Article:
Gov Career

By Phil Piemonte

Blog archive

What's next, locusts?

Here in the capital region, the biggest calamities we experience are usually political in nature. Lately, they have been just in nature.

So far in 2011, the region has been hit by a blizzard, an earthquake and now a hurricane.

OK, maybe what we call a blizzard here is just the status quo in some place like Vermont, and our earthquake would barely earn a mention in California, and the effects we experience from hurricanes seldom come close what folks see on a disconcertingly frequent basis in the Outer Banks of North Carolina.

But you have to admit that having all three in the span of seven months is a little weird.

While one veteran Washington journalist opined that it’s a good thing that members of Congress were out of town during the latest twin occurrences (to spare us the long-winded ramblings of news-bite-seeking lawmakers), some of us think it might have been a good thing if they had been here.

We think it might have been a reminder to the powerful — from someone or something — of how insignificant one feels in the face of the unstoppable.

It might have reminded them that power of the political kind is illusory — a lesson this Congress in particular could have used. When federal buildings began to rock, we’ll bet most of them would have run for the door, like everyone else, with nothing else in mind but getting out that door. Once outside, they might have straightened their ties, smoothed their hair and looked around sheepishly.

And as the hurricane approached, as they observed the local folks rushing around for batteries and ice and bottled water, they might have started to realize that "Washington” is more than a metaphor — it’s a place full of real people who roll their eyes when pols speak disparagingly of the place where they live and raise their families.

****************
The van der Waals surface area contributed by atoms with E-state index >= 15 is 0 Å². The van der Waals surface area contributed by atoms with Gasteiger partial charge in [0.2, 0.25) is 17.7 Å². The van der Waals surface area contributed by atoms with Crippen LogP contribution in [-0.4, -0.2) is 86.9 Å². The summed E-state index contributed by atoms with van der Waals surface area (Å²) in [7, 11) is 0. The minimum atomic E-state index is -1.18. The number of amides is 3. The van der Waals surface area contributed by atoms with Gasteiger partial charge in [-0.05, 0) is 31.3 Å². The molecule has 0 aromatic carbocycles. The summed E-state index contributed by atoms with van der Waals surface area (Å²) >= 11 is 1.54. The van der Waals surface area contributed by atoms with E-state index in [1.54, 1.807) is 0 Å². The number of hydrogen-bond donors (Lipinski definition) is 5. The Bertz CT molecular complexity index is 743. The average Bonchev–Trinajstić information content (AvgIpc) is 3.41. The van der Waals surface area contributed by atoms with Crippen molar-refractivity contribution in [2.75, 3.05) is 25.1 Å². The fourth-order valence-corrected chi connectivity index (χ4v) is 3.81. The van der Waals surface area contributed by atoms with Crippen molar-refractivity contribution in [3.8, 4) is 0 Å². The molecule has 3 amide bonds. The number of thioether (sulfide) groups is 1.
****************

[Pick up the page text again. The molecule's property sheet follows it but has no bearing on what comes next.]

It might have given them a sense of scale. Caused them to reset. Reminded them that, when it comes down to it, each one of them is just another person among the teeming masses.

On second thought, never mind. An earthquake probably wouldn’t do it. That would take a miracle.

Posted by Phil Piemonte on Aug 26, 2011 at 4:02 PM


Reader comments

Wed, Sep 7, 2011 Joe Vet

Interesting that most people are feeling the government is out of our control. These are the feelings that breed revolutionary thoughts. What we should be thinking is how we can change things since the government in the U.S. is for the people and BY the people. We possess the final say in our votes what actually goes on. The problem I see is the population has disconnected itself from being involved in the political process and politics is something THEY do. If we really want changes get involved, vote and speak up often.

As a veteran it is sad when it seems people are all to busy looking for handouts and ways to complain instead of ways to build and ensure our country remains great.

Wed, Aug 31, 2011

"...On second thought, never mind. An earthquake probably wouldn’t do it. That would take a miracle."

Good one! And unfortunately true.

Tue, Aug 30, 2011 CA

We're all 'real' people. We are the ones who have pretty much given up on the 'powers that be' in the capitol ever thinking WE are anything important. If I thought a swarm of locusts would wake them up to the 'real' world, I'd be praying for them to hit the capitol building hard.

Please post your comments here. Comments are moderated, so they may not appear immediately after submitting. We will not post comments that we consider abusive or off-topic.

Please type the letters/numbers you see above

Contributors

Edward A. Zurndorfer Certified Financial Planner
Mike Causey Columnist
Tom Fox VP for Leadership and Innovation, Partnership for Public Service
Mathew B. Tully Legal Analyst

Free E-Newsletter

FederalDAILY

I agree to this site's Privacy Policy.

Stay Connected

Latest Forum Posts

Ask the Expert

Have a question regarding your federal employee benefits or retirement?

Submit a question